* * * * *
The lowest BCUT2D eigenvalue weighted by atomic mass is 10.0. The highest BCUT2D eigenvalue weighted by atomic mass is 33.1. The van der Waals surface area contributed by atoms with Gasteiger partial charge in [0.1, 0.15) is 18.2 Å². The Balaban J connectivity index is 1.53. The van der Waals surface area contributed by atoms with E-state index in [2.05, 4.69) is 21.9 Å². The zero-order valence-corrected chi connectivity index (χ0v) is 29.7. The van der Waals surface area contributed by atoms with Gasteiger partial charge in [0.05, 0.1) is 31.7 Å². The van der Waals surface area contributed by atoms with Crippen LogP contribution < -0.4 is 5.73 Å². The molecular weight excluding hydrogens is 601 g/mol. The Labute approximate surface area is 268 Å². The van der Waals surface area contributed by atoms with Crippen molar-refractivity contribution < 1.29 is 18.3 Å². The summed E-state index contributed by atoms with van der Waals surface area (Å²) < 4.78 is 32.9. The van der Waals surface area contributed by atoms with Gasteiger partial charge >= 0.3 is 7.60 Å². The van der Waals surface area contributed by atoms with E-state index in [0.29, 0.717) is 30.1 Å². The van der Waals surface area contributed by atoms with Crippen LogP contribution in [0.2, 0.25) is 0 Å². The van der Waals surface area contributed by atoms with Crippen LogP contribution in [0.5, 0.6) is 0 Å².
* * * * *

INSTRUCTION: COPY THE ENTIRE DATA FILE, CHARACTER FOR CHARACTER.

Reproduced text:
The lowest BCUT2D eigenvalue weighted by atomic mass is 10.0. The highest BCUT2D eigenvalue weighted by atomic mass is 33.1. The van der Waals surface area contributed by atoms with Gasteiger partial charge in [0.1, 0.15) is 18.2 Å². The Balaban J connectivity index is 1.53. The van der Waals surface area contributed by atoms with E-state index in [2.05, 4.69) is 21.9 Å². The zero-order valence-corrected chi connectivity index (χ0v) is 29.7. The van der Waals surface area contributed by atoms with Gasteiger partial charge in [0.05, 0.1) is 31.7 Å². The van der Waals surface area contributed by atoms with Crippen LogP contribution < -0.4 is 5.73 Å². The molecular weight excluding hydrogens is 601 g/mol. The Labute approximate surface area is 268 Å². The van der Waals surface area contributed by atoms with Crippen molar-refractivity contribution < 1.29 is 18.3 Å². The summed E-state index contributed by atoms with van der Waals surface area (Å²) < 4.78 is 32.9. The van der Waals surface area contributed by atoms with Gasteiger partial charge >= 0.3 is 7.60 Å². The van der Waals surface area contributed by atoms with E-state index in [0.29, 0.717) is 30.1 Å². The van der Waals surface area contributed by atoms with Crippen LogP contribution in [0.2, 0.25) is 0 Å². The van der Waals surface area contributed by atoms with Crippen LogP contribution in [0.5, 0.6) is 0 Å².